On a cold, wet day in October 2020, when coronavirus cases in England were doubling each week, the Queen went to Salisbury in a candyfloss-pink coat by Stewart Parvin and a matching hat from Rachel Trevor Morgan. But it’s not just the Queen who dares to wear pink – unlikelier figures from Daniel Craig to laddish Stone Island fans have fallen in love with the shade of late. Searches for pink clothes are up 96 per cent in the past two months, according to online retailer Love The Sales; John Lewis has reported an 83 per cent increase in sales of pink lipstick and a 68 per cent rise in pink blusher; while the stand-out moment of the recent Met Gala has to be Glenn Close, utterly jubilant in fuschia Valentino.
In fact we have Valentino’s creative director Pierpaolo Piccioli to thank for boosting the colour’s fashion credibility. Clearly a man in a cheerful mood, he created virtually every look for his last show – from tiny mini dresses to dramatic opera coats for women to slouchy hoodies and long overcoats for men - in his own brilliantly bright pink.
“Men have a more fickle relationship with pink,” admits men’s fashion expert, Stephen Doig. “But it wasn’t always seen as a predominantly feminine colour, as the excellent Fashioning Masculinities exhibition at the V&A reveals. Historically pink was a shade associated with nobility and didn’t hold the kind of stigma it does today.”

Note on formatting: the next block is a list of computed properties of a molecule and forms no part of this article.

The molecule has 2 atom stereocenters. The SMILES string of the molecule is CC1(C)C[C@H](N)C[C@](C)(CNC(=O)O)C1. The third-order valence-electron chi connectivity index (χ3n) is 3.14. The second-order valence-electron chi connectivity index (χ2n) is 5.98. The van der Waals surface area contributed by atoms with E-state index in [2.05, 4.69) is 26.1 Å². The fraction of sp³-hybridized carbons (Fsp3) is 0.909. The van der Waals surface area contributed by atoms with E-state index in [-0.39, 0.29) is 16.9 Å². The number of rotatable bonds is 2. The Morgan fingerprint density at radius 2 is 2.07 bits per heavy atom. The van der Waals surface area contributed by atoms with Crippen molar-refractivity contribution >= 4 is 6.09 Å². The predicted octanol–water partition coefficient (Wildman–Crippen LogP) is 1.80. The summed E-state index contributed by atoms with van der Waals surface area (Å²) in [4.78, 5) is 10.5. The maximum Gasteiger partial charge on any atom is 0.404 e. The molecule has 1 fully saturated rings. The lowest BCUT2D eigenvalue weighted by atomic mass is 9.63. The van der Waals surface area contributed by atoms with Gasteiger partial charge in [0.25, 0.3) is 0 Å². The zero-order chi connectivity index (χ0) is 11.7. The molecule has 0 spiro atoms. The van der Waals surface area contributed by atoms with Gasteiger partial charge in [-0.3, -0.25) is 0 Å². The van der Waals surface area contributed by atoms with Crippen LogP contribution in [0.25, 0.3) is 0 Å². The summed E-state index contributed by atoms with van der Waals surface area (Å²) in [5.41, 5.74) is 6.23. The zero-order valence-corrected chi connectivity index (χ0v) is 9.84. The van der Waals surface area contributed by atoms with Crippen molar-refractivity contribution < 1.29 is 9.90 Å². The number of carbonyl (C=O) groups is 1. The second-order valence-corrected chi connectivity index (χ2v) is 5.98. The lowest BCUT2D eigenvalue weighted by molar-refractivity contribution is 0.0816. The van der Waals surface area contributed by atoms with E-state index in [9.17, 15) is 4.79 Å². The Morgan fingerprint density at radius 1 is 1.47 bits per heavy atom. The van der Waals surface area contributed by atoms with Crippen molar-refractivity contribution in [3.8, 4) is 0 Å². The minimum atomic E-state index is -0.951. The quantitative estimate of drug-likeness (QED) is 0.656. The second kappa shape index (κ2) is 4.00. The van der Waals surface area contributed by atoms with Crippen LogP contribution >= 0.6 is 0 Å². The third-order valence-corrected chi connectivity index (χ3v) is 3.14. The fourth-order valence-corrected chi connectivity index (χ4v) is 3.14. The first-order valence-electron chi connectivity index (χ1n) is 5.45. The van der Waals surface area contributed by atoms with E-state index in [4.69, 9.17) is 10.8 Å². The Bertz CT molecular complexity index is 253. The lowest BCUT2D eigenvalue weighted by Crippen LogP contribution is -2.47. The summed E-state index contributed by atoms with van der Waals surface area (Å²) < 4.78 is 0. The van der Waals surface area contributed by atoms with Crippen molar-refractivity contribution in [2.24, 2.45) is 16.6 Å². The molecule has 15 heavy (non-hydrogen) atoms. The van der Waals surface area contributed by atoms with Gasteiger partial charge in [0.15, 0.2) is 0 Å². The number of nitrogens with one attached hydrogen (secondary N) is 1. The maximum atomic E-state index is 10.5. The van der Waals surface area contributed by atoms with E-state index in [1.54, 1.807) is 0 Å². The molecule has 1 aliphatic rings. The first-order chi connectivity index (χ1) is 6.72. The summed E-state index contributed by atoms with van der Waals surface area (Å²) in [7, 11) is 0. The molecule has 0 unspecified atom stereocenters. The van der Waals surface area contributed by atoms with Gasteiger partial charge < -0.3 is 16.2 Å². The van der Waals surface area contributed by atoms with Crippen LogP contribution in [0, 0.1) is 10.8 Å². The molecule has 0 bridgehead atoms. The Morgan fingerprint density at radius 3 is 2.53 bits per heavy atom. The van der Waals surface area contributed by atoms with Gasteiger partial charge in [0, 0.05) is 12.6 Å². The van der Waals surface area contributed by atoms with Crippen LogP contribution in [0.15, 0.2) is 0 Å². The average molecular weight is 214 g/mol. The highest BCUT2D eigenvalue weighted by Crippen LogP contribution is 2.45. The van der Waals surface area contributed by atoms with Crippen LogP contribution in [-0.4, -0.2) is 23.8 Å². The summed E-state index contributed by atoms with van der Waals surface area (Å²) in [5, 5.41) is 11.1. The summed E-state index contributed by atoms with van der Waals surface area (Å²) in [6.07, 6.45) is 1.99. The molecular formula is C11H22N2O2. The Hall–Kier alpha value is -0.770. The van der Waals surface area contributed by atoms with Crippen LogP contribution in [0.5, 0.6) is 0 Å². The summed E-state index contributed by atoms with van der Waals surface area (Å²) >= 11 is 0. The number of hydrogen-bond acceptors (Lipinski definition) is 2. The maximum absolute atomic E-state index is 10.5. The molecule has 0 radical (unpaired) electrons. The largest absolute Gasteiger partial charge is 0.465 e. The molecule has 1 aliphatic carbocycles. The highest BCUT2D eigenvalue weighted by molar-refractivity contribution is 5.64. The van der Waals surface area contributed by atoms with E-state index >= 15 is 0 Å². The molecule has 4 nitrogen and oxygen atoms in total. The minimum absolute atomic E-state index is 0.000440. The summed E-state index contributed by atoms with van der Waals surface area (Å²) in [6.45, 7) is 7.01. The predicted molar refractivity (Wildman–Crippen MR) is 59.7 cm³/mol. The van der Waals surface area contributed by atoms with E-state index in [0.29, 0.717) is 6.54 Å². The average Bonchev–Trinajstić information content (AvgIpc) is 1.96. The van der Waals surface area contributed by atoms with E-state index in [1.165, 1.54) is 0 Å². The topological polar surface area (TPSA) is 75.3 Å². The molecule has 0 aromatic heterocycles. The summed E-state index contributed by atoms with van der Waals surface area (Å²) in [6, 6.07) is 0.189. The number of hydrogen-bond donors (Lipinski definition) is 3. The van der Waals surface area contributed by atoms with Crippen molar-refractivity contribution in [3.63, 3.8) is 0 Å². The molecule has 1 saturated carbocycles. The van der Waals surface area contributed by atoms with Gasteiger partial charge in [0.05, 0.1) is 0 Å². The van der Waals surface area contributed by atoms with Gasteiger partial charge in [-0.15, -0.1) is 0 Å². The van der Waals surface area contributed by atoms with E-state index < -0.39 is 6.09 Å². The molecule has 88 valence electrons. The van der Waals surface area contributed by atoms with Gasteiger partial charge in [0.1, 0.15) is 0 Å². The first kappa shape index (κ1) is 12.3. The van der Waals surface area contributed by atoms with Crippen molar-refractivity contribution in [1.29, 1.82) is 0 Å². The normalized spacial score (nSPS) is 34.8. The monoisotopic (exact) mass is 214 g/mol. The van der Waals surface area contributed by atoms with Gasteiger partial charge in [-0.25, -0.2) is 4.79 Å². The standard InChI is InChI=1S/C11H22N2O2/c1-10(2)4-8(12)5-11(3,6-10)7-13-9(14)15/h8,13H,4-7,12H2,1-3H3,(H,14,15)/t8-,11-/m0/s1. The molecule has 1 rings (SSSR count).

It certainly takes a confident man to don pink. Daniel Craig set a flamboyant tone when he embraced the princely power of pink in an Anderson & Sheppard velvet blazer at the No Time to Die premiere in 2021. Earlier this year, Succession’s Jeremy Strong followed suit (sorry) in a splashy pink bespoke Prada ensemble which he complemented with an icy-toned shirt and bow tie. That Stone Island, that most cultish (and pretty laddish) of outerwear brands, has ventured into the spectrum of rose-through-to-magenta points to a shift in how pink is perceived from the front row to the high street.
“Pink is psychologically soothing but also uplifting because it appeals to the creative part of our brain,” explains colour consultant Jules Standish. “Studies even show that wearing pink makes us more compassionate with ourselves and kinder to others.”
If some men in power seem disappointingly reluctant to don the hue, female politicians from Nancy Pelosi to Ursula von der Leyen have been wearing pink jackets and trouser suits in parliament, reclaiming the shade that was once seen to diminish women.
Like the Breton stripe, pink flatters almost everyone; it’s a perennial trend that stays with us from girlhood to old age – and happily, this spring we’re all trying to out-pink each other.
“I often think we’re drawn to colours subconsciously, shades that capture a moment in time,” says designer Justine Tabak. “Tricky times are still upon us and pink is uplifting and cheerful without being garish. Pink has a touch of frivolity to it whilst still remaining a classic. It’s optimistic but also warm and nurturing. There’s been so much news around mood-lifting ‘dopamine’ colours but I think that pink is the colour within this trend that’s the most enduring.”